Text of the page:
Book Jacket for: Winter trees

Winter trees by Carole Gerber ; illustrated by Leslie Evans. – JE Gerber
“Join a boy and his dog as they use their senses of sight and touch to identify seven common trees in the snow covered forest. Intricate illustrations and lyrical text make distinguishing different types of trees easy–even in the middle of winter, when only bare branches stand like skeletons against the sky.”

Book Jacket for: Have you heard the nesting bird?

Have you heard the nesting bird? words by Rita Gray ; pictures by Kenard Pak. – JE Gray
“Woodpecker calls from a tree, “cuk-cuk-cuk.” Starling sings, “whistle-ee-wee.” But have you heard the nesting bird?

In this book, we hear all the different bird calls in counterpoint to the pervasive quiet of a mama bird waiting for her eggs to hatch. Fun and informative back matter takes the shape of an interview so that readers learn more right from the bird’s bill. Ken Pak’s lively illustrations, paired with Rita Gray’s words, render a visual and sonorous picture book to be enjoyed by young naturalists”

Book Jacket for: Noisy bird sing-along

Noisy bird sing-along by John Himmelman. – JE Himmelman
Explore bird identification and bird calls with lively illustrations and text that encourages readers to tune up their voices for their own noisy bird sing-along.

Book Jacket for: Noisy bug sing-along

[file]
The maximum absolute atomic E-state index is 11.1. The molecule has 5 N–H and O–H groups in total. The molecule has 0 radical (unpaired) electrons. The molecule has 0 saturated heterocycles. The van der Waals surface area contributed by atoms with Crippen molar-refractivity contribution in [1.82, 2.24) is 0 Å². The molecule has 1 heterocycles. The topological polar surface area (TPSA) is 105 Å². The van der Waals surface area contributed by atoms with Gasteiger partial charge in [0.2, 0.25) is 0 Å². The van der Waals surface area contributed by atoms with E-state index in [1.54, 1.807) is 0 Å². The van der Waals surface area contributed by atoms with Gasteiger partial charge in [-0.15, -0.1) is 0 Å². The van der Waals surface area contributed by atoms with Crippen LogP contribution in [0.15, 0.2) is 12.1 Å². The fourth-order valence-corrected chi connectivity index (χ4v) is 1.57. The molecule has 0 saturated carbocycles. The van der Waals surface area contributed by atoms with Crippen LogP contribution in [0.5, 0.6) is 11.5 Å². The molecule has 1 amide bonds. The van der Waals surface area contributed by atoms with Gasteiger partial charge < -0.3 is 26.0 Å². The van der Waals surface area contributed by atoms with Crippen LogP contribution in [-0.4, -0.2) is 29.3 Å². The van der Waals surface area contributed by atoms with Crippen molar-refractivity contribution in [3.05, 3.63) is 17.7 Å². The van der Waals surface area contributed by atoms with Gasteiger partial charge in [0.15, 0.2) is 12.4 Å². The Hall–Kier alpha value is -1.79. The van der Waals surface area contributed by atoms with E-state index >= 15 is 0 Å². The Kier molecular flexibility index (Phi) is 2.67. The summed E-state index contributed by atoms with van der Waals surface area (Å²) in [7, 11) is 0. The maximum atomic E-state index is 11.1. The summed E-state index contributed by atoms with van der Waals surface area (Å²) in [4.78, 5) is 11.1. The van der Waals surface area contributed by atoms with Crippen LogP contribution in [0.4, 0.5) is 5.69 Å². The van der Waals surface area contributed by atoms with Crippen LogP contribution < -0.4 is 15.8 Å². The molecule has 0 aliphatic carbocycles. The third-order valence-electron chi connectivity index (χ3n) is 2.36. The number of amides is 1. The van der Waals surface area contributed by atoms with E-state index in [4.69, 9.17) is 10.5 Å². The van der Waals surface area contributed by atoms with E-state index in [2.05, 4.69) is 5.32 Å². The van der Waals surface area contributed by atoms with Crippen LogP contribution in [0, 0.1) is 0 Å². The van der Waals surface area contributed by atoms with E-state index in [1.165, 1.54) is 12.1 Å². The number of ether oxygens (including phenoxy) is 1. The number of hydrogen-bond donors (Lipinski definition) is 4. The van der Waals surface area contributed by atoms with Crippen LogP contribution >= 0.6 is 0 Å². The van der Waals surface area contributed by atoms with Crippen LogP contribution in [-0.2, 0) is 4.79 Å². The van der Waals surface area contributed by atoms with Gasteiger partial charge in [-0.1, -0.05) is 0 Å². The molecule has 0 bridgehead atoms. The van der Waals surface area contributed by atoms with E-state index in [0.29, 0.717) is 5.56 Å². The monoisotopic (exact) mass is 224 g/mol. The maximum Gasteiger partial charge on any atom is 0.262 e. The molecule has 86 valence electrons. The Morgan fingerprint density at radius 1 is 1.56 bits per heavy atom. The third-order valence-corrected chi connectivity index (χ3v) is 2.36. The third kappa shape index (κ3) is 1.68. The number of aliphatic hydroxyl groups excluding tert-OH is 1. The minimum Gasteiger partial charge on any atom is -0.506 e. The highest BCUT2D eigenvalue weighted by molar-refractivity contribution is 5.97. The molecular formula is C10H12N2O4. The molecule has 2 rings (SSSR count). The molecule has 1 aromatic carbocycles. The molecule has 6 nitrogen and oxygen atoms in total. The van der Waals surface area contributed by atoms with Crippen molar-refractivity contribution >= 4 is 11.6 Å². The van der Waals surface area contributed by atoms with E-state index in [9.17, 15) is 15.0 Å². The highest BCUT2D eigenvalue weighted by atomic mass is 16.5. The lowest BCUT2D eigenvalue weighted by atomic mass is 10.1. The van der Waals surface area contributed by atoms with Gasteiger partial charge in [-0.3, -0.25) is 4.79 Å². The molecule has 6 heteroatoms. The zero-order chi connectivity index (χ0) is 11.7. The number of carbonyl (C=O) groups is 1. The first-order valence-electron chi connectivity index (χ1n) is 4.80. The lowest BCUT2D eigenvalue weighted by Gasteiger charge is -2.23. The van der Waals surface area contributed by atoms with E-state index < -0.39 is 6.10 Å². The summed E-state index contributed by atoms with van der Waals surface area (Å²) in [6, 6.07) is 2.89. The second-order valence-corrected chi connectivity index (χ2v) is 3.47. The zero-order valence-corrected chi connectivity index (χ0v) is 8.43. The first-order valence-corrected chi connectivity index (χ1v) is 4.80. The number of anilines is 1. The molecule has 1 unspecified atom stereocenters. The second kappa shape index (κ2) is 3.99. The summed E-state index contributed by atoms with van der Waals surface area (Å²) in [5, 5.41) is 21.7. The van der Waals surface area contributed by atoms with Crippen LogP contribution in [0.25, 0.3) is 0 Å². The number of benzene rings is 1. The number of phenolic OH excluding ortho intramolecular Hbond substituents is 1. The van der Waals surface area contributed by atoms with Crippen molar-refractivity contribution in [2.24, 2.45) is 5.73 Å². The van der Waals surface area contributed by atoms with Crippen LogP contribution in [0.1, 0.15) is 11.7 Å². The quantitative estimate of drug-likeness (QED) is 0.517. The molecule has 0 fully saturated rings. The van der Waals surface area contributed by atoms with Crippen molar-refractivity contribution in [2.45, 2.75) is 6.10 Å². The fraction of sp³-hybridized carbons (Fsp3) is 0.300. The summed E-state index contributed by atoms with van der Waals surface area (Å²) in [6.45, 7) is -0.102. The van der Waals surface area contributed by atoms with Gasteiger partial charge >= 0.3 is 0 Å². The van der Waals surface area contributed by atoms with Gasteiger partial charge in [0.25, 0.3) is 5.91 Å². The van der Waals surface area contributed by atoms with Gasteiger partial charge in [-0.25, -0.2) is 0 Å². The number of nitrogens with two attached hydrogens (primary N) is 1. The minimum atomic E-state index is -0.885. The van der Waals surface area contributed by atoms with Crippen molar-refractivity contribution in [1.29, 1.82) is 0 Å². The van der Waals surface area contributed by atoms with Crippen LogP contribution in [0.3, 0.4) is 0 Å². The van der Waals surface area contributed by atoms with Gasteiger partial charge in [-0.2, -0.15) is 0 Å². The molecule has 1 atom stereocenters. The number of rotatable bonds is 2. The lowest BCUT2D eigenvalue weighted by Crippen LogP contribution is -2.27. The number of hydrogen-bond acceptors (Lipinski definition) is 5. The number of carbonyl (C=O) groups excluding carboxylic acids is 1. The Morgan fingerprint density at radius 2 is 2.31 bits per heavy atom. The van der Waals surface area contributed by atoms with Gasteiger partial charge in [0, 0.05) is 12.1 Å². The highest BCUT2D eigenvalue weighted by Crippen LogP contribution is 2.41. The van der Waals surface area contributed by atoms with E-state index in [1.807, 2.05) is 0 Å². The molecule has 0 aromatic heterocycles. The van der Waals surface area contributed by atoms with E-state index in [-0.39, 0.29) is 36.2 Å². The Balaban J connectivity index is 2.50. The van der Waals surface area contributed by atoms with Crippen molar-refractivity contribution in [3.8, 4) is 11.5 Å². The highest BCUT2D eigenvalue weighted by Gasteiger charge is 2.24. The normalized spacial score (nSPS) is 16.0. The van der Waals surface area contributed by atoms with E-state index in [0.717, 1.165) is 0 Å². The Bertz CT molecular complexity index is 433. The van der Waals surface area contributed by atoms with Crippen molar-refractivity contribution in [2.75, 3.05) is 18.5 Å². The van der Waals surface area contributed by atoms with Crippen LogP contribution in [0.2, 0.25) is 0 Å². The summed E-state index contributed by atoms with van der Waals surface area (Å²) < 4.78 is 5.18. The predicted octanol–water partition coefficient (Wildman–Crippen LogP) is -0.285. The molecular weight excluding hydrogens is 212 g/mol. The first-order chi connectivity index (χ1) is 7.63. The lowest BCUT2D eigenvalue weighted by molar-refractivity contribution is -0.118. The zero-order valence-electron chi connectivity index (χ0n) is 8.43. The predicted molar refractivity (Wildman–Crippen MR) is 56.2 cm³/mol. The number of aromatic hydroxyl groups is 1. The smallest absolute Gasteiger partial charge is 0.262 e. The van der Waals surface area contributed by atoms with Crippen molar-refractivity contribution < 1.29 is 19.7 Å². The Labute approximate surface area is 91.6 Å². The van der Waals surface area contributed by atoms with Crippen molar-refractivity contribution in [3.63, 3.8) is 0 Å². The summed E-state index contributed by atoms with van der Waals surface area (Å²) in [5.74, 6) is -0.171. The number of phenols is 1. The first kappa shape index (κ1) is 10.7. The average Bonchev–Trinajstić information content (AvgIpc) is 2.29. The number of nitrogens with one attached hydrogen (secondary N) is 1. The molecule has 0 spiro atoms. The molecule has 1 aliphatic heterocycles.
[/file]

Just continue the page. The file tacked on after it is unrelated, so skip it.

Noisy Bug Sing-a-long by John Himmelman – J 595.715 Him
“Listen closely to the sounds of insects. Together they make a concert! Learn about how they do it”

Book Jacket for: Noisy frog sing-along

Noisy frog sing-along by John Himmelman. – J 597.8 Him
“Listen closely to the sounds, often very loud, that frogs make without ever opening their mouths. Together they make a concert! Endnotes present facts and activities about these lively and fascinating creatures.”

Book Jacket for: Water is water : a book about the water cycle

Water is water : a book about the water cycle by Miranda Paul ; illustrated by Jason Chin. – JE Paul
“A spare, poetic picture book exploring the different phases of the water cycle in surprising and engaging ways.”

Book Jacket for: The beetle book

The beetle book by Steve Jenkins. J 595.76 Jen
“Beetles squeak and beetles glow. Beetles stink, beetles sprint, beetles walk on water. With legs, antennae, horns, beautiful shells, knobs, and other oddities—what’s not to like about beetles? The beetle world is vast: one out of every four living things on earth is a beetle. There are over 350,000 different species named so far and scientists suspect there may be as many as a million. From the goliath beetle that weighs one fourth of a pound to the nine inch long titan beetle, award-winning author-illustrator Steve Jenkins presents a fascinating array of these intriguing insects and the many amazing adaptations they have made to survive.”

Image Courtesy of  ClipArt ETC, a part of the Educational Technology Clearinghouse and is produced by the Florida Center for Instructional Technology, College of Education, University of South Florida.